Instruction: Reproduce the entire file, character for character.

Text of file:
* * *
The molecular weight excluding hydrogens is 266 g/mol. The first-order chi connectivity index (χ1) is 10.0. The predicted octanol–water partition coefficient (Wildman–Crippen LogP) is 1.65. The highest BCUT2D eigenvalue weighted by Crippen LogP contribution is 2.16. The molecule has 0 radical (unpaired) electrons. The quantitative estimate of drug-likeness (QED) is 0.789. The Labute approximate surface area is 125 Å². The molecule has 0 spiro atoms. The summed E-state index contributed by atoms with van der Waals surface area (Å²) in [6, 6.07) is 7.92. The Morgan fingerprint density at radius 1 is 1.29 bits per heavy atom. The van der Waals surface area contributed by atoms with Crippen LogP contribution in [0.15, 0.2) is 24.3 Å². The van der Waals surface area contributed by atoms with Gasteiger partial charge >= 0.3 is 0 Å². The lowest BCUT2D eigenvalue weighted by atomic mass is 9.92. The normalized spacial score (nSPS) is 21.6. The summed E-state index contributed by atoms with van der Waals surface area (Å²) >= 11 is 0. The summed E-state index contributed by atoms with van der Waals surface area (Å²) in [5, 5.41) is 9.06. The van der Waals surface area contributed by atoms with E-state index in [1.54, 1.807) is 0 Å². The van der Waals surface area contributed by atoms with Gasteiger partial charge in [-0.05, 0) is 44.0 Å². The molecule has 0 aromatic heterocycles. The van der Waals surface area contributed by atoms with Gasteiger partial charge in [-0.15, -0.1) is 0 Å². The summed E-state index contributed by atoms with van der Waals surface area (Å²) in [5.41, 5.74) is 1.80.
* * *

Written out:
The molecular weight excluding hydrogens is 266 g/mol. The first-order chi connectivity index (χ1) is 10.0. The predicted octanol–water partition coefficient (Wildman–Crippen LogP) is 1.65. The highest BCUT2D eigenvalue weighted by Crippen LogP contribution is 2.16. The molecule has 0 radical (unpaired) electrons. The quantitative estimate of drug-likeness (QED) is 0.789. The Labute approximate surface area is 125 Å². The molecule has 0 spiro atoms. The summed E-state index contributed by atoms with van der Waals surface area (Å²) in [6, 6.07) is 7.92. The Morgan fingerprint density at radius 1 is 1.29 bits per heavy atom. The van der Waals surface area contributed by atoms with Crippen LogP contribution in [0.15, 0.2) is 24.3 Å². The van der Waals surface area contributed by atoms with Gasteiger partial charge >= 0.3 is 0 Å². The lowest BCUT2D eigenvalue weighted by atomic mass is 9.92. The normalized spacial score (nSPS) is 21.6. The summed E-state index contributed by atoms with van der Waals surface area (Å²) >= 11 is 0. The summed E-state index contributed by atoms with van der Waals surface area (Å²) in [5, 5.41) is 9.06. The van der Waals surface area contributed by atoms with E-state index in [1.54, 1.807) is 0 Å². The van der Waals surface area contributed by atoms with Gasteiger partial charge in [-0.05, 0) is 44.0 Å². The molecule has 0 aromatic heterocycles. The van der Waals surface area contributed by atoms with Gasteiger partial charge in [-0.15, -0.1) is 0 Å². The summed E-state index contributed by atoms with van der Waals surface area (Å²) in [5.41, 5.74) is 1.80.